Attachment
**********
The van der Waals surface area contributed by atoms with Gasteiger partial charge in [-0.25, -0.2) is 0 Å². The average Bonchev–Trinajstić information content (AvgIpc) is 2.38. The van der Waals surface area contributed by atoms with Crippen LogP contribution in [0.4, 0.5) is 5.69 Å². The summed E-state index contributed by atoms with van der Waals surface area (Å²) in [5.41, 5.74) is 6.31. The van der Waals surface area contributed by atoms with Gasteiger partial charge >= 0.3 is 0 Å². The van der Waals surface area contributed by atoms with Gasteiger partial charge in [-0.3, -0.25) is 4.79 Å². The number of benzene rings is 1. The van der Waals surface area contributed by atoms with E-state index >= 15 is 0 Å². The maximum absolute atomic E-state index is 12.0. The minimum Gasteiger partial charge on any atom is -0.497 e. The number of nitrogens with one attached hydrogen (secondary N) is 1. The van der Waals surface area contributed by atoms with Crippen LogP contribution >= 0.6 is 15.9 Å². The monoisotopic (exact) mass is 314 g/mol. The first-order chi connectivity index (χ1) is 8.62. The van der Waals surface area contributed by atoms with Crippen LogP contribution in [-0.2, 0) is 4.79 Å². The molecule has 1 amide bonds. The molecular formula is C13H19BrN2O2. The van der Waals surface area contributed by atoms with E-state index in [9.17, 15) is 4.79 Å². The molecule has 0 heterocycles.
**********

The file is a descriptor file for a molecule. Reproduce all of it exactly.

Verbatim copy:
The van der Waals surface area contributed by atoms with Gasteiger partial charge in [-0.25, -0.2) is 0 Å². The average Bonchev–Trinajstić information content (AvgIpc) is 2.38. The van der Waals surface area contributed by atoms with Crippen LogP contribution in [0.4, 0.5) is 5.69 Å². The summed E-state index contributed by atoms with van der Waals surface area (Å²) in [5.41, 5.74) is 6.31. The van der Waals surface area contributed by atoms with Gasteiger partial charge >= 0.3 is 0 Å². The van der Waals surface area contributed by atoms with Gasteiger partial charge in [-0.3, -0.25) is 4.79 Å². The number of benzene rings is 1. The van der Waals surface area contributed by atoms with E-state index >= 15 is 0 Å². The maximum absolute atomic E-state index is 12.0. The minimum Gasteiger partial charge on any atom is -0.497 e. The number of nitrogens with one attached hydrogen (secondary N) is 1. The van der Waals surface area contributed by atoms with Crippen LogP contribution >= 0.6 is 15.9 Å². The monoisotopic (exact) mass is 314 g/mol. The first-order chi connectivity index (χ1) is 8.62. The van der Waals surface area contributed by atoms with Crippen LogP contribution in [-0.2, 0) is 4.79 Å². The molecule has 1 amide bonds. The molecular formula is C13H19BrN2O2. The van der Waals surface area contributed by atoms with E-state index in [9.17, 15) is 4.79 Å². The molecule has 0 heterocycles.